This book describes a holistic study of the porcelain manufactured at Nantgarw and Swansea in the first quarter of the 19th Century, using both scientific analytical data and historical provenancing. This porcelain is acclaimed as some of the finest and most translucent porcelain ever produced. These two porcelain factories are linked through the artistic and creative activities of the enigmatic William Billingsley and had a strictly limited production over only three or four years during the period 1812-1820. The earliest chemical analysis of these porcelains were undertaken almost 100 years ago and are compared with the results of more recent analyses The chemical composition of these porcelains, their artistic decoration and the struggle to maintain quality production is reviewed. Scientific explanations are proposed for the characteristic Swansea duck-egg porcelain translucency and for the Nantgarw iridescence. The book is well illustrated throughout and affords a good basis for the further in-depth study of Swansea and Nantgarw porcelains. von Edwards, Howell G. M.
Professor H.G.M. Edwards M.A., B.Sc., D.Phil., C.Chem., F.R.S.C. Emeritus Professor of Molecular Spectroscopy, Director of the Centre for Astrobiology and Extremophiles Research , Faculty of Life Sciences , University of Bradford, Bradford BD7 1DP, UK. Honorary Scientific Adviser to The De Brecy Trust for the scientific evaluation and pigment composition of Renaissance and later period paintings.
Howell Edwards studied Chemistry at Jesus College, University of Oxford. Following a Research Fellowship at Jesus College at the University of Cambridge, he took a lectureship in Structural and Inorganic Chemistry at the University of Bradford where he subsequently became Professor of Molecular Spectroscopy and Head of the Chemical and Forensic Sciences Division. In 2003, he received the Sir Harold Thompson Award from Elsevier Science for his international contributions to vibrational spectroscopy. He is the recipient of the Emanuel Boricky Medal for 2008/2009 from Charles University, Prague, for distinguished international contributions to geochemistry and mineralogical analysis. He was awarded the Charles Mann Award from the US Federation of Analytical Chemical Spectroscopic Societies in 2011 for his distinguished international work on the applications of Raman spectroscopy.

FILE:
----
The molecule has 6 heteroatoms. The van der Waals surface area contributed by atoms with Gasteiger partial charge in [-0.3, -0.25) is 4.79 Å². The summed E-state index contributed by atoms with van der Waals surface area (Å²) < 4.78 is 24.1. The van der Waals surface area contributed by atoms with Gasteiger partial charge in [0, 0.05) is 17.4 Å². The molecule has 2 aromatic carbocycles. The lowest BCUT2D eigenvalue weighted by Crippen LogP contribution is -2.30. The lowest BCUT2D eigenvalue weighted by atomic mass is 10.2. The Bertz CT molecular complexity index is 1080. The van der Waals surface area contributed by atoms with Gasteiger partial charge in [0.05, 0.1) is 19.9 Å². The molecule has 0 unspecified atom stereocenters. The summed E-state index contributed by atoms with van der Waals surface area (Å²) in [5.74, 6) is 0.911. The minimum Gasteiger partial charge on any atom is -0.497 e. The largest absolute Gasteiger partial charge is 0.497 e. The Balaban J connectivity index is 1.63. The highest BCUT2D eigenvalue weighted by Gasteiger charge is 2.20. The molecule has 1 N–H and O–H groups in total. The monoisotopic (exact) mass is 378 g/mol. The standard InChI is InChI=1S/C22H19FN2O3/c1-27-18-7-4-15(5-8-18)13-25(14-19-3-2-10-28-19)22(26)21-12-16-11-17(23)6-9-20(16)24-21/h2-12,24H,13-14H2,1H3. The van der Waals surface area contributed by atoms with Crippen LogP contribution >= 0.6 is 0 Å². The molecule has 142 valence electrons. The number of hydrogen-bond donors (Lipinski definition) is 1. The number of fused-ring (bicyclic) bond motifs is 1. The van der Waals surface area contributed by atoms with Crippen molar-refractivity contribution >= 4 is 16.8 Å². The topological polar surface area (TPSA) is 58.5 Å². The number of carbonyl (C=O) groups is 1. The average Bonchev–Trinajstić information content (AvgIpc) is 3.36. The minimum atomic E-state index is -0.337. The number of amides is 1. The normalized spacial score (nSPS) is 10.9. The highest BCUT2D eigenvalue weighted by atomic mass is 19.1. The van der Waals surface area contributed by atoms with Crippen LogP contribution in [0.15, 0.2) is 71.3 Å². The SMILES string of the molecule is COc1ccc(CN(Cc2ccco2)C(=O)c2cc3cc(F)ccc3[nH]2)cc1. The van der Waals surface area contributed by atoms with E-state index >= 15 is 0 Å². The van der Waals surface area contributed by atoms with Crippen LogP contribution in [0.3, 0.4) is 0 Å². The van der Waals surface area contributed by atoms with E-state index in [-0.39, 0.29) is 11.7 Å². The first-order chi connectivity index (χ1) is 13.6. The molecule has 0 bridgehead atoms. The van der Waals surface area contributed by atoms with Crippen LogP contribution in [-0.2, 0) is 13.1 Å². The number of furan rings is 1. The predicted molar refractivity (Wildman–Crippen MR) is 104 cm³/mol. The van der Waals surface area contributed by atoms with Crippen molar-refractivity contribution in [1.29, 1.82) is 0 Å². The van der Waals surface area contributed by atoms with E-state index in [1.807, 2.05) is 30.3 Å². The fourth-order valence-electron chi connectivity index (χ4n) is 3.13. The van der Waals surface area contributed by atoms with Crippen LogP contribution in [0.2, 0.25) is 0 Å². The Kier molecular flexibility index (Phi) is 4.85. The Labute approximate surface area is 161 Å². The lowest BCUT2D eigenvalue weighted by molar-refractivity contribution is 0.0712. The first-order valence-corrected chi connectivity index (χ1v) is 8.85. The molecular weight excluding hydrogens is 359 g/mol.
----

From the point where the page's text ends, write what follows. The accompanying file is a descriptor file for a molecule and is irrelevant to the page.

In his research career he has published over 1250 papers on Raman spectroscopy and its applications and is the co-editor of five books: "A Handbook of Raman Spectroscopy: From the Research Laboratory to the Process Line" (with IR Lewis, Marcel Dekker, New York, 2001), "Raman Spectroscopy in Archaeology and Art History" (with JM Chalmers, RSC Publishing, Cambridge, 2005), "Selected Topics in Raman Spectroscopic Applications: Geology, Biomaterials and Art" (with F Rull Perez, P Vandenabeele and DC Smith, Publidisa Valladolid, 2007), " Raman and Infrared Spectroscopy in Forensic Science" (with JM Chalmers and MD Hargreaves, John Wiley & Sons, Chichester, UK, 2012) and " Selected Topics in Analytical Archaeometry" (with P. Vandenabeele, RSC Publishing, Cambridge, 2012).
Professor Edwards has wide-ranging interests in the applications of Raman spectroscopy to the characterisation of materials particularly in forensic, art historical, astrobiological and archaeological contexts. He is a guest editor and contributing author of the Philosophical Transactions of the Royal Society, the oldest scientific journal in the world. He has been a forerunner in the Raman spectroscopic identification of chemicals produced in biodegradation processes for prehistoric and contemporary systems in an archaeological context - he first investigated the Raman spectra of Dirina lichen colonization of toxic metal substrates on Italian Renaissance wall-paintings in 1991 and has extensively studied the pigments and associated materials involved in paintings from prehistoric cave art to the 20th Century. He is science lead on the European Space agency/Roscosmos ExoMars Raman Laser spectrometer instrument in the Pasteur suite of a planetary rover which will interrogate the Martina surface and subsurface to search for biosignatures and signs of extant and extinct life, scheduled to launch in 2020, with particular responsibility for the interpretation of Raman spectroscopic biosignatures from biogeological niche environments on Mars. He is also UK representative on the ESA/Roscosmos Landing Site Selection Group dedicated to determine where the spacecraft will land on Mars for the deployment of the rover vehicle.